The Cybils Awards Mission is very helpful in this selection process:
The Cybils Awards aims to recognize the children’s and young adult authors and illustrators whose books combine the highest literary merit and popular appeal. If some la-di-dah awards can be compared to brussels sprouts, and other, more populist ones to gummy bears, we’re thinking more like organic chicken nuggets. We’re yummy and nutritious.

The round-up today is hosted by Jone at Check It Out, and thanks to Jone also for her work behind the scenes rounding up the Judging Panel of mostly Poetry Friday regulars who helped to choose this book.  And now, SO much goodness in one double-page spread....Check it out!

Friday, February 9, 2018

february ekphrasis

Laura Shovan's annual birthday month poetry project has burgeoned this year!  Even after setting a limit of 100 participants for the Facebook group, more have petitioned for entry and now well over 100 are looking each day at a piece of art from someone's own home collection and writing about it, or in more cases, from it--taking all different kinds of inspiration.

I too am joining in as able, and below are the pieces I've described (which is all that the word ekphrasis means).  Thanks to Laura and to Kip Wilson Rechea, a fellow author who's helping Laura mind the very busy ekphrasis store!

textile by Morag Gilbart

Thanks for bearing with the unpolished but very fun and challenging quips and snips!  Speaking of which, if you haven't learned about the awesome Windows Snipping Tool which has literally changed my life as a teacher and a blogger, you should:

The round-up today is hosted by Sally Murphy over down under.  See you there, and see you next Wednesday, Valentine's Day, for the announcement of the Cybils Poetry Award winner!  Can't wait to share the big news!

Friday, January 26, 2018

writing from research: 2nd grade poems

As last year, one of our big projects in 2nd grade is researching and writing informatively about "special places," which I link with our geography objectives by narrowing (or broadening!) to habitats or ecosystems.  This year our information brochures covered forests, both temperate and rain, grasslands and coral reefs.  To close our project, we read selections from Forest Has a Song by Amy Ludwig Vanderwater, Rejoice! by Mendon Center Elementary 3rd Grade and Water Sings Blue by Kate Coombs to inform and inspire our habitat poems.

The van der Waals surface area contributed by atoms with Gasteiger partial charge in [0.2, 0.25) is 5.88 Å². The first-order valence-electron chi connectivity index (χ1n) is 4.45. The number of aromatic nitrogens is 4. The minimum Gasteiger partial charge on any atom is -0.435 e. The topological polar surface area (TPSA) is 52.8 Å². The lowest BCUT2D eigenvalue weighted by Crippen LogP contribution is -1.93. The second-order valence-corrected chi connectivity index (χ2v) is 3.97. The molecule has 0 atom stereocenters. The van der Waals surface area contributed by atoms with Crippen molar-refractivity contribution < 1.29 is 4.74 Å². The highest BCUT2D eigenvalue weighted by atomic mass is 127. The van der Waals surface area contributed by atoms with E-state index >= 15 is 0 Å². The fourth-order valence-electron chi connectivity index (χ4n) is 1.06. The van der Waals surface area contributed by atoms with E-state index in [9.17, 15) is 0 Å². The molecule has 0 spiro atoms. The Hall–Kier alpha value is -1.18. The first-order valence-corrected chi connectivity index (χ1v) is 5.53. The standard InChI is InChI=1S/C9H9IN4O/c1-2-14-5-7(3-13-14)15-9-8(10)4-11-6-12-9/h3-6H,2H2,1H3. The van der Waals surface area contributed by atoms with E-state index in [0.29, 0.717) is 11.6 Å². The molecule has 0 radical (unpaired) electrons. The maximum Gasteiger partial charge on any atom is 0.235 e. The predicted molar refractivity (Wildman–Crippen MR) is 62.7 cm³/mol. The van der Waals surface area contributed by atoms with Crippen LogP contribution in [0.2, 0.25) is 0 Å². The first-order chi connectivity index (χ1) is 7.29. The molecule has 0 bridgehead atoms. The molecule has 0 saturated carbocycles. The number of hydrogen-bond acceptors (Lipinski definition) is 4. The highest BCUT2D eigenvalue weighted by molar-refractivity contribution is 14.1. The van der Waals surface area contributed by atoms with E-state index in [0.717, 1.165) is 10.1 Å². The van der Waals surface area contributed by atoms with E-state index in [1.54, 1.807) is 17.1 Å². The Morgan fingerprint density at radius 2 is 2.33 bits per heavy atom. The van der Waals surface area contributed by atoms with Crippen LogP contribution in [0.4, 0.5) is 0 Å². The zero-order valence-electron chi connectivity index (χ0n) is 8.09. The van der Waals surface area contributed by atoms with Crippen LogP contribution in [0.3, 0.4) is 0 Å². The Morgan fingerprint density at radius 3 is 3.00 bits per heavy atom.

As always, I know that our Poetry Friday and Writing Workshop have been effective when just about all my 7- or 8-year-olds can strike out on their own poetry paths, making empowered decisions about what and how to express their learning in poetic form.  Enjoy!



This week's Poetry Friday round-up is a veritable blizzard of opportunity with Carol at Beyond Literacy Link.  Flurry on over to join in.

Friday, January 19, 2018

cybils poetry finalists

This year I'm serving again as a final-round judge for the Cybils Poetry Award, which you can read all about by clicking the link.  In this arduous but pleasant task I'm joined by four other children's and young adult literature bloggers whom you should get to know, if you don't know them already!  They are:

Joy Acey at Poetry for Kids Joy
Linda Baie at Teacher Dance
Kate Hillyer at Kid Book List
Buffy Silverman at Buffy's Blog

The nominated books this year range widely from humorous to historical, from parody to honorifics, from collections for the youngest to a Greek myth versified for the YA set. And here (drum roll, please) are the seven contenders this year:

David Elliott
ISBN: 9780544610606

Fresh-Picked Poetry: A Day at the Farmers' Market
Michelle Schaub
ISBN: 9781580895477

I'm Just No Good at Rhyming:
And Other Nonsense for Mischievous Kids and Immature Grown-Ups
Chris Harris
ISBN: 9780316266574

Keep a Pocket in Your Poem: Classic Poems and Playful Parodies
J. Patrick Lewis
ISBN: 9781590789216


Miguel's Brave Knight: Young Cervantes and His Dream of Don Quixote
Margarita Engle
ISBN: 9781561458561

One Last Word: Wisdom from the Harlem Renaissance
Nikki Grimes
ISBN: 9781619635548

Out of Wonder: Poems Celebrating Poets
Kwame Alexander   
ISBN: 9780763680947

What a treat, to have to dig deeply into these seven books over the next month!  The winner will be announced, by tradition, on Valentine's Day, lending a new poetic flavor to the celebration of LOVE!

Our round-up today is  at A Journey Through the Pages with Kay (aka Ms. McGriff). Mail yourself over to join the panoply of postcards!

Friday, January 5, 2018

rekiddifying for the new year

Happy New Year! May it actually be so, for all of humankind (kind being the operative word).

I've been doing a lot of writing for my adult self lately, and while that's going well (in the sense of being challenging and revealing and effective), in reading for Cybils judging I have remembered that I also write for kids, supposedly.  So that will be my focus this month.

sweeping the snow

swinging the broom   swinging the broom
      powder clouds and sprays

dragging the broom   dragging the broom
     white lines slide and stay

pounding the broom   pounding the broom
      lightness leaps away

spinning the broom   spinning the broom
      snowdust-flow ballet

draft (c) HM 2018

The round-up for this new year beginning is at Reading to the Core with Catherine, who's featuring the important book by Irene Latham and Charles Waters called Can I Touch Your Hair?

Thursday, December 28, 2017